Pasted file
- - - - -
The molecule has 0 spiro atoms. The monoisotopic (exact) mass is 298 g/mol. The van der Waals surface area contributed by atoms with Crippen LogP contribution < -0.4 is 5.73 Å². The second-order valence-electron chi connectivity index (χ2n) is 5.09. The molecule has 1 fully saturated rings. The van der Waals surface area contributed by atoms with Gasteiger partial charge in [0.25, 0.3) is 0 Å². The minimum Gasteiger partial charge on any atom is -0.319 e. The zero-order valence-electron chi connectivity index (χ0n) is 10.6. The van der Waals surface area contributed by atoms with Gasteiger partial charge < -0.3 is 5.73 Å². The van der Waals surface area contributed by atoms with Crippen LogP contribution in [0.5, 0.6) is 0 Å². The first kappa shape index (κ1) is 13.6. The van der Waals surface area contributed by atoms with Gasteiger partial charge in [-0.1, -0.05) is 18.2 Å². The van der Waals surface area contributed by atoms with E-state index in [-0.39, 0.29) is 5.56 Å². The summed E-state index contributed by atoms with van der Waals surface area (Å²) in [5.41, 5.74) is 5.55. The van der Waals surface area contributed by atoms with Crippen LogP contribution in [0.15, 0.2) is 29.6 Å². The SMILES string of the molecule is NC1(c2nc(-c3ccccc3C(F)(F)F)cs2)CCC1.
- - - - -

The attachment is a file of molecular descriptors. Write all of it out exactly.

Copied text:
The molecule has 0 spiro atoms. The monoisotopic (exact) mass is 298 g/mol. The van der Waals surface area contributed by atoms with Crippen LogP contribution < -0.4 is 5.73 Å². The second-order valence-electron chi connectivity index (χ2n) is 5.09. The molecule has 1 fully saturated rings. The van der Waals surface area contributed by atoms with Gasteiger partial charge in [0.25, 0.3) is 0 Å². The minimum Gasteiger partial charge on any atom is -0.319 e. The zero-order valence-electron chi connectivity index (χ0n) is 10.6. The van der Waals surface area contributed by atoms with Gasteiger partial charge < -0.3 is 5.73 Å². The van der Waals surface area contributed by atoms with Crippen LogP contribution in [0.5, 0.6) is 0 Å². The first kappa shape index (κ1) is 13.6. The van der Waals surface area contributed by atoms with Gasteiger partial charge in [-0.1, -0.05) is 18.2 Å². The van der Waals surface area contributed by atoms with E-state index in [-0.39, 0.29) is 5.56 Å². The summed E-state index contributed by atoms with van der Waals surface area (Å²) in [5.41, 5.74) is 5.55. The van der Waals surface area contributed by atoms with Crippen LogP contribution in [0.15, 0.2) is 29.6 Å². The SMILES string of the molecule is NC1(c2nc(-c3ccccc3C(F)(F)F)cs2)CCC1.